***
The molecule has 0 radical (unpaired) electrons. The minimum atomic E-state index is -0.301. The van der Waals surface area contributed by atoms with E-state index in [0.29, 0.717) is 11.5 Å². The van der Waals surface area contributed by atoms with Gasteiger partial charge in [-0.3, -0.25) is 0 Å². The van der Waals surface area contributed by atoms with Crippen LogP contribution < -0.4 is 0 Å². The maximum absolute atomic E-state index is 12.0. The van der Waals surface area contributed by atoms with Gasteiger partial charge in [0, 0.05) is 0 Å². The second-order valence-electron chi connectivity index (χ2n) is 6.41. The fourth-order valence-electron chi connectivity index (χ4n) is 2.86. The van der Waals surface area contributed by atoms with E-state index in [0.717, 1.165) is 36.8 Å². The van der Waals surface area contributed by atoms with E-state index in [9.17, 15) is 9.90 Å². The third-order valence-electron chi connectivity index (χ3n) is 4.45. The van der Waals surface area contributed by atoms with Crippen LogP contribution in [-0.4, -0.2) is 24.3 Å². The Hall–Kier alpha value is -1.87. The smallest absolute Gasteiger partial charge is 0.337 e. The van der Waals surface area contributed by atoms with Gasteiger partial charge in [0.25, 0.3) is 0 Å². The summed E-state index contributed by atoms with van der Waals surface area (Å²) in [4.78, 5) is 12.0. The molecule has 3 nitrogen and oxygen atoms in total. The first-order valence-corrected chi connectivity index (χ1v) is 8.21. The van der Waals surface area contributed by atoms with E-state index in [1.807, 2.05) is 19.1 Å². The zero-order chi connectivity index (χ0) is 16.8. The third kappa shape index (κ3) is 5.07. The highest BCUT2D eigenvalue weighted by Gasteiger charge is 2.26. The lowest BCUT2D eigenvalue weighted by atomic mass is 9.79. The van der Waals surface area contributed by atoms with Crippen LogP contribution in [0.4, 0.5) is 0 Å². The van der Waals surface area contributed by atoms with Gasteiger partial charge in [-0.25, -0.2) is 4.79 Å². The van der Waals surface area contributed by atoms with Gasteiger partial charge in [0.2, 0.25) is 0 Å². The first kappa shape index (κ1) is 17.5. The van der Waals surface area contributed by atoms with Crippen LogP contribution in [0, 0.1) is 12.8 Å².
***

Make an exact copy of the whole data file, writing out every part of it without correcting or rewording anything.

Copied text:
The molecule has 0 radical (unpaired) electrons. The minimum atomic E-state index is -0.301. The van der Waals surface area contributed by atoms with E-state index in [0.29, 0.717) is 11.5 Å². The van der Waals surface area contributed by atoms with Gasteiger partial charge in [-0.3, -0.25) is 0 Å². The van der Waals surface area contributed by atoms with Crippen LogP contribution < -0.4 is 0 Å². The maximum absolute atomic E-state index is 12.0. The van der Waals surface area contributed by atoms with Gasteiger partial charge in [0, 0.05) is 0 Å². The second-order valence-electron chi connectivity index (χ2n) is 6.41. The fourth-order valence-electron chi connectivity index (χ4n) is 2.86. The van der Waals surface area contributed by atoms with E-state index in [0.717, 1.165) is 36.8 Å². The van der Waals surface area contributed by atoms with E-state index in [9.17, 15) is 9.90 Å². The third-order valence-electron chi connectivity index (χ3n) is 4.45. The van der Waals surface area contributed by atoms with Crippen LogP contribution in [-0.4, -0.2) is 24.3 Å². The Hall–Kier alpha value is -1.87. The smallest absolute Gasteiger partial charge is 0.337 e. The van der Waals surface area contributed by atoms with Gasteiger partial charge in [0.25, 0.3) is 0 Å². The summed E-state index contributed by atoms with van der Waals surface area (Å²) in [4.78, 5) is 12.0. The molecule has 3 nitrogen and oxygen atoms in total. The first-order valence-corrected chi connectivity index (χ1v) is 8.21. The van der Waals surface area contributed by atoms with E-state index in [1.807, 2.05) is 19.1 Å². The zero-order chi connectivity index (χ0) is 16.8. The third kappa shape index (κ3) is 5.07. The highest BCUT2D eigenvalue weighted by Gasteiger charge is 2.26. The lowest BCUT2D eigenvalue weighted by atomic mass is 9.79. The van der Waals surface area contributed by atoms with Crippen LogP contribution in [0.4, 0.5) is 0 Å². The van der Waals surface area contributed by atoms with Gasteiger partial charge in [-0.25, -0.2) is 4.79 Å². The van der Waals surface area contributed by atoms with Gasteiger partial charge in [0.2, 0.25) is 0 Å². The first kappa shape index (κ1) is 17.5. The van der Waals surface area contributed by atoms with Crippen LogP contribution in [0, 0.1) is 12.8 Å².